Nice buck!! Looks like my kinda countryside...Good call on the 6.5 Creedmoor. It will serve him well. I shot this Mulie a few weeks ago at a touch over 500 yds with a xbolt in 6.5 Creedmoor. I used handloaded 129 gr Accubond lr bullets. It took only a few steps and expired. I usually don’t shoot that long at game but the Creed is certainly up to the task.
View attachment 639125
...then again, I remember hunting chukar along that ridge out in Black Canyon and there was a light snowfall on the ground. I started to notice I was basically following a blood trail.I wish I'd gotten on this thread earlier.
Now it seems like everyone has had their say and I hope the OP has read some of it...
A 12-yo, no matter how well practiced, might not make a perfect shot. For that matter, none of us are guaranteed to. Unless coached, maybe range estimation might be a factor too.
I do not recommend the .243 or any of the cartridges of smaller than 6mm, simply because a less-than-perfect shot can turn in to a miserable experience or even a lost animal. The first and only deer I hit with a .243 was my 2nd, was good but not great placement at about 110 yds. Deer acted confused at first but headed out looking determined. Dad was afraid I'd yank the 2nd shot and he put the deer down with his .30-06. The .243 bullet hit a rib and deflected. It broke apart rather than expand as desired.
Admittedly only a single experience but enough to make me recommend a slightly larger caliber. There are plenty of light-kicking rifle/cartridge combos available. For a bolt gun, 6.5x55, .260 Rem, 6.5 CM would be great. As mentioned several times, the fit of the gun is crucial. A 6.5 CM with a 125 gr. Nosler Partition loaded to 2750 fps in 7# rifle with a recoil pad might be a good choice. I'm not sure a lever gun is a great choice as it's possible that an excited 12-yo might short stroke the lever for a followup shot and jam the gun. I saw it happen.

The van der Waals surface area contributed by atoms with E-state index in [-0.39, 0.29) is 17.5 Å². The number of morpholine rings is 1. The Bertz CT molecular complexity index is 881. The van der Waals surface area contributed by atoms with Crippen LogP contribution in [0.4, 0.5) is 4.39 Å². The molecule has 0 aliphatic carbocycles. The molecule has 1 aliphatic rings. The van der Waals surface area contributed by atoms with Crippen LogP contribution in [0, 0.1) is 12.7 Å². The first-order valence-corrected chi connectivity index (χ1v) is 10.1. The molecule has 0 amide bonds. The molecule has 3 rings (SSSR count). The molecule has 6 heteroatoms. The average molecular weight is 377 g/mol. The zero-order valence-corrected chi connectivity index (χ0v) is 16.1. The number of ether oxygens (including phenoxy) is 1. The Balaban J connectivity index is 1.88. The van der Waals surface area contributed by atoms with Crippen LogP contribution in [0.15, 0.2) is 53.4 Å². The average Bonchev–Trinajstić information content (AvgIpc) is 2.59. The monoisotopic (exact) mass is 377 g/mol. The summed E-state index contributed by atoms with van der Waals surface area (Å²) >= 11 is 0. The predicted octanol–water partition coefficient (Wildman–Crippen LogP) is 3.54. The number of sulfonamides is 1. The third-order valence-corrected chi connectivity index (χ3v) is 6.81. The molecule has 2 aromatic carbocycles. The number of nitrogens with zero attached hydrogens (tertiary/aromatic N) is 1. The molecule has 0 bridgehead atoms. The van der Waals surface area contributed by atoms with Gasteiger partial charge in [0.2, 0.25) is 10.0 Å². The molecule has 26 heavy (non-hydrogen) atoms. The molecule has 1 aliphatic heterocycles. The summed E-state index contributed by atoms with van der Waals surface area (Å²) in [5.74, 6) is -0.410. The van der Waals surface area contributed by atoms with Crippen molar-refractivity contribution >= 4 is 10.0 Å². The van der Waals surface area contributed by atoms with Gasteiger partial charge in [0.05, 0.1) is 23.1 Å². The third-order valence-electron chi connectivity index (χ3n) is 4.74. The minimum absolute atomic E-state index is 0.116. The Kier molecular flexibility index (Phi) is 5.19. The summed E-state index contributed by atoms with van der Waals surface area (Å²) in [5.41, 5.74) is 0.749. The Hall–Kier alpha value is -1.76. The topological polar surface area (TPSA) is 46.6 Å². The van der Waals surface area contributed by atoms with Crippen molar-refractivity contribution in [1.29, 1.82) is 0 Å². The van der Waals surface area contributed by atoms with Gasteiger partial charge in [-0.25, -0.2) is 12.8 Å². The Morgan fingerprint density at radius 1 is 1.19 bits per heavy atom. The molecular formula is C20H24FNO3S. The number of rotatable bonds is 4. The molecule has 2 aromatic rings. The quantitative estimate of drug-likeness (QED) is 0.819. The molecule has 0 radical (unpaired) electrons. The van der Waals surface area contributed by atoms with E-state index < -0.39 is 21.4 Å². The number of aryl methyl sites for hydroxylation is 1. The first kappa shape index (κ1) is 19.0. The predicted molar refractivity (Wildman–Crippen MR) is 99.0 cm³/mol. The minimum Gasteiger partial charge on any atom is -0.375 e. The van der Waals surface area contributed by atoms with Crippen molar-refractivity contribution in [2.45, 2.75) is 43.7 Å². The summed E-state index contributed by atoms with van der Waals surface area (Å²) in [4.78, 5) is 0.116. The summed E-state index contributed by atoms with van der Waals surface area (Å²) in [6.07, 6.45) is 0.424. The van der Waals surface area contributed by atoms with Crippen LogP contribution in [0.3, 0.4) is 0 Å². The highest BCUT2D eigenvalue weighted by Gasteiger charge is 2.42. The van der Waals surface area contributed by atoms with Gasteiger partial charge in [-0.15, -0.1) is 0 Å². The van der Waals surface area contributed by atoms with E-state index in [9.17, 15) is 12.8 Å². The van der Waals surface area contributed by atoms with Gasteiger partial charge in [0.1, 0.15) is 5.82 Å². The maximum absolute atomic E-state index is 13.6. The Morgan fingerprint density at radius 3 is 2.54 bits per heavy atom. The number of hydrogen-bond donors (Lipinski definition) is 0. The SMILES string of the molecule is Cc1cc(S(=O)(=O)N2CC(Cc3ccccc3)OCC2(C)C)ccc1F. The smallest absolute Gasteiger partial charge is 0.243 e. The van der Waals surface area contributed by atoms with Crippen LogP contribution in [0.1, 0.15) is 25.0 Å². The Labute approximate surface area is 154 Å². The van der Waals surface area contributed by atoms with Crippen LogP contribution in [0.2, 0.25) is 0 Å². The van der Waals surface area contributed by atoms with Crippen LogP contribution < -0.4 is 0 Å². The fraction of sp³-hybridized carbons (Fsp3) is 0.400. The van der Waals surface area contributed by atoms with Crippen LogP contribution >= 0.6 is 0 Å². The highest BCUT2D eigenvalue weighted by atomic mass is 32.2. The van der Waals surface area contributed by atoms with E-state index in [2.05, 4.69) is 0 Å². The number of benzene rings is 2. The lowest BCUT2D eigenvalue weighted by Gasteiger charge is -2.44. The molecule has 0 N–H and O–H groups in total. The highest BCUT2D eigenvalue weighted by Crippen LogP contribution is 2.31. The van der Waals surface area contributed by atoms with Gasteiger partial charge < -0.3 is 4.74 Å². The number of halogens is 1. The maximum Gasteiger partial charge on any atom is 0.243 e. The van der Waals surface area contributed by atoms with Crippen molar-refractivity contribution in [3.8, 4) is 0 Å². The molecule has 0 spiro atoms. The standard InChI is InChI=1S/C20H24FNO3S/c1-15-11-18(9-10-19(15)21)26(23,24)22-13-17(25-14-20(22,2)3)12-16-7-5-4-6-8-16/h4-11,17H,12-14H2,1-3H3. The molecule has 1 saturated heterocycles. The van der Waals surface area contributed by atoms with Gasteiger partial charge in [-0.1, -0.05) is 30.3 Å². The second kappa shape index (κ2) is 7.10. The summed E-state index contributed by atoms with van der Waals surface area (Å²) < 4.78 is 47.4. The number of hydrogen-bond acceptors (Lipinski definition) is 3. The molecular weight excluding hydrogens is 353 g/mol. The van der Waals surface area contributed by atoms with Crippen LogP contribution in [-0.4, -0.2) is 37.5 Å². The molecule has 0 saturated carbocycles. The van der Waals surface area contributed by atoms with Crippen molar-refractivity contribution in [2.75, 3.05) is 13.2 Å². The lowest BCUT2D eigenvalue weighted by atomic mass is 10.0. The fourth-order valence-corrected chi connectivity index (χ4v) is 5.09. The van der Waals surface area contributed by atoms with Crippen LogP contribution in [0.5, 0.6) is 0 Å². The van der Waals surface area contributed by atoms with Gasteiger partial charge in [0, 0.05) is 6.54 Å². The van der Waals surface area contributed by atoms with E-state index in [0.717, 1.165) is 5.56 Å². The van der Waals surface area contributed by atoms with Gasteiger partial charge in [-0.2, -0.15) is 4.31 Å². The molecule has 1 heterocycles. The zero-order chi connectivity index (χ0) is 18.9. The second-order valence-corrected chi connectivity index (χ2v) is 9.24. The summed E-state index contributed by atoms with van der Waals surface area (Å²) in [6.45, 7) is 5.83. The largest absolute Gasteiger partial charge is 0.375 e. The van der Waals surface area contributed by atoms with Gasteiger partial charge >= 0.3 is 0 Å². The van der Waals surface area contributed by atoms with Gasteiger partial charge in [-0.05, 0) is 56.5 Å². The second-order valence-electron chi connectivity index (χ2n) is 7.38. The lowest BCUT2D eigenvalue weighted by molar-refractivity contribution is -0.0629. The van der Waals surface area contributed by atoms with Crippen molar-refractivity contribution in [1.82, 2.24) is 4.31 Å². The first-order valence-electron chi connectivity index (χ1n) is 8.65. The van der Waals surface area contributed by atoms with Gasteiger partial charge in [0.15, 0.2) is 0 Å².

Oh, absolutely no disagreement... shot placement is crucial. But I was thinking of a 12-yo who is finding out about buck fever and might be having a little quiver in the liver.Moral to this story is, you can hunt with the biggest howitzer you can carry, but unless you know how to shoot it, its "massiveness" isn't going to help things one bit.
Learn how to shoot, first, THEN worry about the caliber.
I loved both my .243 and my 6mmRemington... took a lot of deer with them. My understanding is that early bullet designs could be problematic as they were with the 7mmRemMag, which had trouble punching thru with a small hole and not enough wound channel or blowing up on contact with a rib. I used Sierra 100gr SPBT in my .243/6mm and never had a problem with bullet performance. In my 7mm, I used Nosler partition.I'm not a big fan of the .243 and I've never owned one, but I do feel like I should add a little here. If your son is going to be introduce to shooting and hunting properly, he's going to fire a LOT more rounds down range in practice than he ever will in the field. The .243 is an ideal cartridge to do that. As is your choice of the 6.5. At this stage of the game, light recoil is far more important than the potency and killing power of the cartridge. He won't stay 12 very long and in a few years he'll probably want to transition to a larger caliber anyway. He'' make good shots IF he's not worrying about recoil at this age.
As I've aged, my personal preference is for a rifle with light recoil AND light weight to carry all day without becoming a LOAD. I've killed nearly 100 deer and antelope with my .257 Roberts than any other gun I own. My Grandfather never used anything larger than his 25-35 to put game in the pot his entire life.
If I recall correctly, the 6.5 Swede was designed to shoot long heavy bullets, so that may have actually been a more ideal gun to use on that hunt than it may have seemed on the surface.In 1990 I dropped an Elg, like a moose, but Norwegian, with a single shot from a fifty-year-old open-sighted Swedish m/38 short rifle. The distance was around 80 yards, the sights were plain old iron, and the bullet was a 140gr Norma SP. It fell right where it was standing and never even twitched. It weighed out at an even 595 kg. That's around 1300 pounds.
That little rifle, and the round it fired, had been used since 1946 to take dozens of elk every year for conservation purposes. Bullet placement is paramount.